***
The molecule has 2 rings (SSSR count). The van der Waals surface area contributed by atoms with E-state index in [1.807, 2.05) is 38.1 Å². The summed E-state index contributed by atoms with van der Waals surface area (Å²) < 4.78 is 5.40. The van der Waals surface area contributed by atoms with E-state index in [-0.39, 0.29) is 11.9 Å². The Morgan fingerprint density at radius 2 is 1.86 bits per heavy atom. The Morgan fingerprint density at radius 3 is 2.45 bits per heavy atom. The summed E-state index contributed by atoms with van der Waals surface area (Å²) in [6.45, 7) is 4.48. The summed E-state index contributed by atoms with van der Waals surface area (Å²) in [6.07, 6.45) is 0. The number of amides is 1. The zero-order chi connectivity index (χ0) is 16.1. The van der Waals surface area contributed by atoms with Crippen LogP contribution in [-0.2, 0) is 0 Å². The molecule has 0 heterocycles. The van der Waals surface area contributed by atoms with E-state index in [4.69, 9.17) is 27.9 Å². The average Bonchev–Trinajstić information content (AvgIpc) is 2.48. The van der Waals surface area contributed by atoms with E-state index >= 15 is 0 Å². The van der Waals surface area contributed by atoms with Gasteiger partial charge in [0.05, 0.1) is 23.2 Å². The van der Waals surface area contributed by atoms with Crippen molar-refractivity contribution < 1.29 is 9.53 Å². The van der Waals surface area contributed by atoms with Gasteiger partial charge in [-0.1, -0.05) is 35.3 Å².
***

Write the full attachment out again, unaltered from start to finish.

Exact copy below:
The molecule has 2 rings (SSSR count). The van der Waals surface area contributed by atoms with E-state index in [1.807, 2.05) is 38.1 Å². The summed E-state index contributed by atoms with van der Waals surface area (Å²) < 4.78 is 5.40. The van der Waals surface area contributed by atoms with E-state index in [-0.39, 0.29) is 11.9 Å². The Morgan fingerprint density at radius 2 is 1.86 bits per heavy atom. The Morgan fingerprint density at radius 3 is 2.45 bits per heavy atom. The summed E-state index contributed by atoms with van der Waals surface area (Å²) in [6.45, 7) is 4.48. The summed E-state index contributed by atoms with van der Waals surface area (Å²) in [6.07, 6.45) is 0. The number of amides is 1. The zero-order chi connectivity index (χ0) is 16.1. The van der Waals surface area contributed by atoms with Crippen LogP contribution in [-0.2, 0) is 0 Å². The molecule has 0 heterocycles. The van der Waals surface area contributed by atoms with E-state index in [4.69, 9.17) is 27.9 Å². The average Bonchev–Trinajstić information content (AvgIpc) is 2.48. The van der Waals surface area contributed by atoms with E-state index >= 15 is 0 Å². The van der Waals surface area contributed by atoms with Gasteiger partial charge in [0.05, 0.1) is 23.2 Å². The van der Waals surface area contributed by atoms with Crippen molar-refractivity contribution < 1.29 is 9.53 Å². The van der Waals surface area contributed by atoms with Gasteiger partial charge in [-0.1, -0.05) is 35.3 Å².